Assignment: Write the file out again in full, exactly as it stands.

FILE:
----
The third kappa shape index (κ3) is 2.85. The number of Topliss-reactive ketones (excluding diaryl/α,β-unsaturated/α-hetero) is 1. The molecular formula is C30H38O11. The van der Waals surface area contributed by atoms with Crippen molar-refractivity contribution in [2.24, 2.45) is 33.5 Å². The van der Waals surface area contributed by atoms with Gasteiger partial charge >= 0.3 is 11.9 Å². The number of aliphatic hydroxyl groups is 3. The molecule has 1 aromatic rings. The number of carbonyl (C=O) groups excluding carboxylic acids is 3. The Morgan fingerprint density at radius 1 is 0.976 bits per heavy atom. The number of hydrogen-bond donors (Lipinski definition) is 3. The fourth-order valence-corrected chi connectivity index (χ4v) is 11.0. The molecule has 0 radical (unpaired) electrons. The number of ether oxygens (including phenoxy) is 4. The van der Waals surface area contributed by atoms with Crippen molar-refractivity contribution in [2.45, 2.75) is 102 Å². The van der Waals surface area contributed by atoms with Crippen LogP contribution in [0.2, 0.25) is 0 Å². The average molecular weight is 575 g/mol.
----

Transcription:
The third kappa shape index (κ3) is 2.85. The number of Topliss-reactive ketones (excluding diaryl/α,β-unsaturated/α-hetero) is 1. The molecular formula is C30H38O11. The van der Waals surface area contributed by atoms with Crippen molar-refractivity contribution in [2.24, 2.45) is 33.5 Å². The van der Waals surface area contributed by atoms with Gasteiger partial charge >= 0.3 is 11.9 Å². The number of aliphatic hydroxyl groups is 3. The molecule has 1 aromatic rings. The number of carbonyl (C=O) groups excluding carboxylic acids is 3. The Morgan fingerprint density at radius 1 is 0.976 bits per heavy atom. The number of hydrogen-bond donors (Lipinski definition) is 3. The fourth-order valence-corrected chi connectivity index (χ4v) is 11.0. The molecule has 0 radical (unpaired) electrons. The number of ether oxygens (including phenoxy) is 4. The van der Waals surface area contributed by atoms with Crippen molar-refractivity contribution in [2.45, 2.75) is 102 Å². The van der Waals surface area contributed by atoms with Crippen LogP contribution in [0.2, 0.25) is 0 Å². The average molecular weight is 575 g/mol.